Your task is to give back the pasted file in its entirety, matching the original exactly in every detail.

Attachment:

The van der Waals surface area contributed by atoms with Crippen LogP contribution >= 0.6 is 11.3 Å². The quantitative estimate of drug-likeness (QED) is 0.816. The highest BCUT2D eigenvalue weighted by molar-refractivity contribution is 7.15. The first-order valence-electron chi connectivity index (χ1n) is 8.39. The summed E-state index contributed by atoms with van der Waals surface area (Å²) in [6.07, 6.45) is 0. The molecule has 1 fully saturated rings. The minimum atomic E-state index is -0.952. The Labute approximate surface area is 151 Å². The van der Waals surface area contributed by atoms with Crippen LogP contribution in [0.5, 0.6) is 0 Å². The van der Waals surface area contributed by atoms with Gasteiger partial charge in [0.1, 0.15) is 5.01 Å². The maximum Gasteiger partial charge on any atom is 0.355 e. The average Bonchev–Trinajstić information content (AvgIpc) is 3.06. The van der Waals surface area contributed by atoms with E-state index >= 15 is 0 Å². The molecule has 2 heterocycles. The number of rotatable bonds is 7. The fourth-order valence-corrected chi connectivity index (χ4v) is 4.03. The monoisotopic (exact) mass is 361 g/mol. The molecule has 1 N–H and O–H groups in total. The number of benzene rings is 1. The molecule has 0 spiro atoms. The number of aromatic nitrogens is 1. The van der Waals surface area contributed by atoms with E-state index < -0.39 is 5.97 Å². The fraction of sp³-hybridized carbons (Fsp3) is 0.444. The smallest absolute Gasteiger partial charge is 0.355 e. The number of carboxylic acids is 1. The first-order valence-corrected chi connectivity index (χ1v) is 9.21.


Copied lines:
The van der Waals surface area contributed by atoms with Crippen LogP contribution >= 0.6 is 11.3 Å². The quantitative estimate of drug-likeness (QED) is 0.816. The highest BCUT2D eigenvalue weighted by molar-refractivity contribution is 7.15. The first-order valence-electron chi connectivity index (χ1n) is 8.39. The summed E-state index contributed by atoms with van der Waals surface area (Å²) in [6.07, 6.45) is 0. The molecule has 1 fully saturated rings. The minimum atomic E-state index is -0.952. The Labute approximate surface area is 151 Å². The van der Waals surface area contributed by atoms with Crippen LogP contribution in [0.5, 0.6) is 0 Å². The van der Waals surface area contributed by atoms with Gasteiger partial charge in [0.1, 0.15) is 5.01 Å². The maximum Gasteiger partial charge on any atom is 0.355 e. The average Bonchev–Trinajstić information content (AvgIpc) is 3.06. The van der Waals surface area contributed by atoms with E-state index >= 15 is 0 Å². The molecule has 2 heterocycles. The number of rotatable bonds is 7. The fourth-order valence-corrected chi connectivity index (χ4v) is 4.03. The monoisotopic (exact) mass is 361 g/mol. The molecule has 1 N–H and O–H groups in total. The number of benzene rings is 1. The molecule has 0 spiro atoms. The number of aromatic nitrogens is 1. The van der Waals surface area contributed by atoms with E-state index < -0.39 is 5.97 Å². The fraction of sp³-hybridized carbons (Fsp3) is 0.444. The smallest absolute Gasteiger partial charge is 0.355 e. The number of carboxylic acids is 1. The first-order valence-corrected chi connectivity index (χ1v) is 9.21.